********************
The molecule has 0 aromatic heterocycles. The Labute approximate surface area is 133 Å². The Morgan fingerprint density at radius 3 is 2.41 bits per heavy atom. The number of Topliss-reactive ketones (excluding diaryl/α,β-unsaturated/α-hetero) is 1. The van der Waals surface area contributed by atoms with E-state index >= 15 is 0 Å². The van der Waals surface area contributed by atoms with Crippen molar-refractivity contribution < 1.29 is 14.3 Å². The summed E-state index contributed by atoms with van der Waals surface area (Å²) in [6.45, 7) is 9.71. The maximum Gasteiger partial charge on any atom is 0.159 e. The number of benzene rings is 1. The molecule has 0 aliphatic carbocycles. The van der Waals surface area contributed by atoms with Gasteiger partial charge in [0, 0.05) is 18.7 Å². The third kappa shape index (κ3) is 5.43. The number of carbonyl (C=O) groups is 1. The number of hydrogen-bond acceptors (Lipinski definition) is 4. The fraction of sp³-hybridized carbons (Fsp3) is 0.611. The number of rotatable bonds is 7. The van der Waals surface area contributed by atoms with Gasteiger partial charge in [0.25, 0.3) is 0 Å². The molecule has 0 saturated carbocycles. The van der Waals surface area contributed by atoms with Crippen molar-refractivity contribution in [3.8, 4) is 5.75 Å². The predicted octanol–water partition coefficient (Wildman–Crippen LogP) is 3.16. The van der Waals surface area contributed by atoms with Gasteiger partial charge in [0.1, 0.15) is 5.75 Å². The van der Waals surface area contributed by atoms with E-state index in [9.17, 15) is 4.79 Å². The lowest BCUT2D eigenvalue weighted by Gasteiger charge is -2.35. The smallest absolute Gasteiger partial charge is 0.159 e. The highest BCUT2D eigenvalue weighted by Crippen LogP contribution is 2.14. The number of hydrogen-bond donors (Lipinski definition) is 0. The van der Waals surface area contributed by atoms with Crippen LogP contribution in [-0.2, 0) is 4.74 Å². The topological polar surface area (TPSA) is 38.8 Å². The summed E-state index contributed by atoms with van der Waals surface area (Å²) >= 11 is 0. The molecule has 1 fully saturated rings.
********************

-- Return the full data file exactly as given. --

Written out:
The molecule has 0 aromatic heterocycles. The Labute approximate surface area is 133 Å². The Morgan fingerprint density at radius 3 is 2.41 bits per heavy atom. The number of Topliss-reactive ketones (excluding diaryl/α,β-unsaturated/α-hetero) is 1. The van der Waals surface area contributed by atoms with E-state index >= 15 is 0 Å². The van der Waals surface area contributed by atoms with Crippen molar-refractivity contribution < 1.29 is 14.3 Å². The summed E-state index contributed by atoms with van der Waals surface area (Å²) in [6.45, 7) is 9.71. The maximum Gasteiger partial charge on any atom is 0.159 e. The number of benzene rings is 1. The molecule has 0 aliphatic carbocycles. The van der Waals surface area contributed by atoms with Gasteiger partial charge in [0, 0.05) is 18.7 Å². The third kappa shape index (κ3) is 5.43. The number of carbonyl (C=O) groups is 1. The number of hydrogen-bond acceptors (Lipinski definition) is 4. The fraction of sp³-hybridized carbons (Fsp3) is 0.611. The number of rotatable bonds is 7. The van der Waals surface area contributed by atoms with Gasteiger partial charge in [0.25, 0.3) is 0 Å². The molecule has 0 saturated carbocycles. The van der Waals surface area contributed by atoms with Crippen molar-refractivity contribution in [3.8, 4) is 5.75 Å². The predicted octanol–water partition coefficient (Wildman–Crippen LogP) is 3.16. The van der Waals surface area contributed by atoms with Gasteiger partial charge in [0.1, 0.15) is 5.75 Å². The van der Waals surface area contributed by atoms with E-state index in [9.17, 15) is 4.79 Å². The lowest BCUT2D eigenvalue weighted by Gasteiger charge is -2.35. The smallest absolute Gasteiger partial charge is 0.159 e. The highest BCUT2D eigenvalue weighted by Crippen LogP contribution is 2.14. The number of hydrogen-bond donors (Lipinski definition) is 0. The van der Waals surface area contributed by atoms with Crippen LogP contribution in [-0.2, 0) is 4.74 Å². The topological polar surface area (TPSA) is 38.8 Å². The summed E-state index contributed by atoms with van der Waals surface area (Å²) >= 11 is 0. The molecule has 1 fully saturated rings.